• Joanna Westermark, the dynamic owner of Kaskazi Horse Safaris (www.kaskazihorsesafaris.com), believes that her collection of spirited, sound and fit horses make a safari a much more sensory and absorbing experience. At present the company offers horseback safaris in areas within the Serengeti ecosystem, close to the boundaries of the park. One of the benefits of a horseback safari is that bull elephants are less afraid of horses than they are of jeeps, so from horseback you get to appreciate their size, presence and intelligence.
Where to stay
• Buffalo Luxury Camp, Kleins Gate (Intimate Places)
By virtue of its location on the border of the Serengeti National Park, Buffalo Luxury Camp offers a range of activities which are not normally available on the Tanzania Northern Safari circuit, such as night drives and game walks. • Tel & Fax +255 27 255 3885 • email@example.com • www.intimate-places.com
• Namiri Plains, Asilia
The migration passes through Namiri Plains from October to May and unleashes spectacular predator sightings during December and January as the resident big cats feast on the passing herds of wildebeest and zebra. • www.namiriplains.asiliaafrica.com
• Serengeti Safari Camp
The Serengeti Safari Camp was designed to be in the best possible location for viewing the wildebeest migration as it covers hundreds of miles of the Serengeti National Park each year. As founders Mark and Milly Houldsworth say: “For a few months of the year the migration is on our doorstep at Lamai Serengeti. But of course the wildebeest move and this is what our Serengeti Safari Camp is all about – understanding the Serengeti seasons and game movements and mirroring them. Each year, this bijou camp casts off from Lamai Serengeti and begins its own odyssey. Covering hundreds of miles and moving every couple of months along a route that the herds have travelled for thousands of years, Serengeti Safari Camp is where you come for your migration fix. • www.nomad-tanzania.com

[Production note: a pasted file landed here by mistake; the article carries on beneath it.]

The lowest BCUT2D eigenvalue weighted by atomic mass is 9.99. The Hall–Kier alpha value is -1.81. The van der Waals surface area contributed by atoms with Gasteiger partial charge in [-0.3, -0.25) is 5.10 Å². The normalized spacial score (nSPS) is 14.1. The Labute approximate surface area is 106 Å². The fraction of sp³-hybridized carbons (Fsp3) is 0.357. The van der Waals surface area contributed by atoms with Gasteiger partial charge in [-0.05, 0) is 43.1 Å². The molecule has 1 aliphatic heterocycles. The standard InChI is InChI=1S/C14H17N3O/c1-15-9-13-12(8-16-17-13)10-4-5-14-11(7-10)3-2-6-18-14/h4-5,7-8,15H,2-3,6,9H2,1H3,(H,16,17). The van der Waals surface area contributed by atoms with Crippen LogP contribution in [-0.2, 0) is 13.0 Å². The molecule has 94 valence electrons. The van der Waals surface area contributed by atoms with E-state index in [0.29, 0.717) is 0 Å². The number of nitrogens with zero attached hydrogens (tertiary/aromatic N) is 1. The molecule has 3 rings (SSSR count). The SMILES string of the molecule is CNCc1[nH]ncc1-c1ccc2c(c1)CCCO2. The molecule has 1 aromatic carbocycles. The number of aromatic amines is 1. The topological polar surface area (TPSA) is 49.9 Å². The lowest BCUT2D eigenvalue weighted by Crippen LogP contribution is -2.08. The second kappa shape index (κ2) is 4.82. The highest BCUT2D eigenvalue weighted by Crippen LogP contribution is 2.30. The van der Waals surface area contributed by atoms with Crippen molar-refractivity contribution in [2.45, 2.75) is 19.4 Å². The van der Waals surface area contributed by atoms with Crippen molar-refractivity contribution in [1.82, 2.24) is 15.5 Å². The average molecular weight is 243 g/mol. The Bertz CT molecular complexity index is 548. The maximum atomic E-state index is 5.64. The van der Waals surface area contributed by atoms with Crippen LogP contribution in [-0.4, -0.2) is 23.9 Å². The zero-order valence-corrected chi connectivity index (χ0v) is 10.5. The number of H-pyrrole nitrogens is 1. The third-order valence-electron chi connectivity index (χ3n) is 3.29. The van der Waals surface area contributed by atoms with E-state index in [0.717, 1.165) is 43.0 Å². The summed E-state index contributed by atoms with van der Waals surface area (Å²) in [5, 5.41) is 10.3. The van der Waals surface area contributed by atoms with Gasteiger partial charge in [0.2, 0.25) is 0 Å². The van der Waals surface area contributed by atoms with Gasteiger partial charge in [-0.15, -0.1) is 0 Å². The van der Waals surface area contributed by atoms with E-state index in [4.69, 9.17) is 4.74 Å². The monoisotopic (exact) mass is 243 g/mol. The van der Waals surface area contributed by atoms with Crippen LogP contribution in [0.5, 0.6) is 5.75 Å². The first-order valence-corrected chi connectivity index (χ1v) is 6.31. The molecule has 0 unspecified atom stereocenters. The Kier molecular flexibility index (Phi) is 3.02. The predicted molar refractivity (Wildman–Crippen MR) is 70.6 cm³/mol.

• Ndutu Lodge
“Surrounded by giant, flat-topped acacias, with Lake Ndutu glittering beyond, Ndutu is the only lodge from which you can witness the spectacle of the wildebeest migration in the calving season, and on a sunny day when the grass is green there is nowhere else I would rather be.”(Brian Jackman, Writer) • Tel + 255 (0) 736 50 10 45 • www.ndutu.com
• Serengeti Serena Safari Lodge
The Aga Khan-owned Serena group properties really put into practice their environmental and community credentials: they train up local staff and all their managers are African. The safari lodge boasts an excellent central location close to the Grumeti River and Western Corridor. • www.serenahotels.com/serenaserengeti/default-en.html
Listen to the guides
“Working as a professional safari guide in the Serengeti is the pinnacle of every guide’s dreams… The Serengeti is the best place to view wildlife that is still just that – ‘wild’. The word ‘Eden’ keeps cropping up… this is what the world must have looked like in the beginning”. Tim Elliot, guide
“Stepping away from a bouncy safari car gives us the chance to interact with both the horse and the wildlife – never forgetting that horses also once roamed free. The animals see us, and acknowledge us as strange, but they know we are peaceful, they are less afraid. If we set off at a gallop the zebras will join us, as the herd always run together. On horseback you appreciate the small things: birds singing and mobbing one another, the alarm calls giving away a predator’s whereabouts.” Joanna Westermark, horse back safari guide
“The Palearctic bird migrants begin to arrive in Serengeti in late September and, depending on weather conditions, will stay around until March -April. The most enigmatic of these are the white stork (famous for nesting in Germany), Eurasian roller, Eurasian bee-eater, and both Montagu’s and pallid harriers. Seasonality also greatly affects the breeding behaviour of resident species – more grass, more seeds!” Marc Baker, guide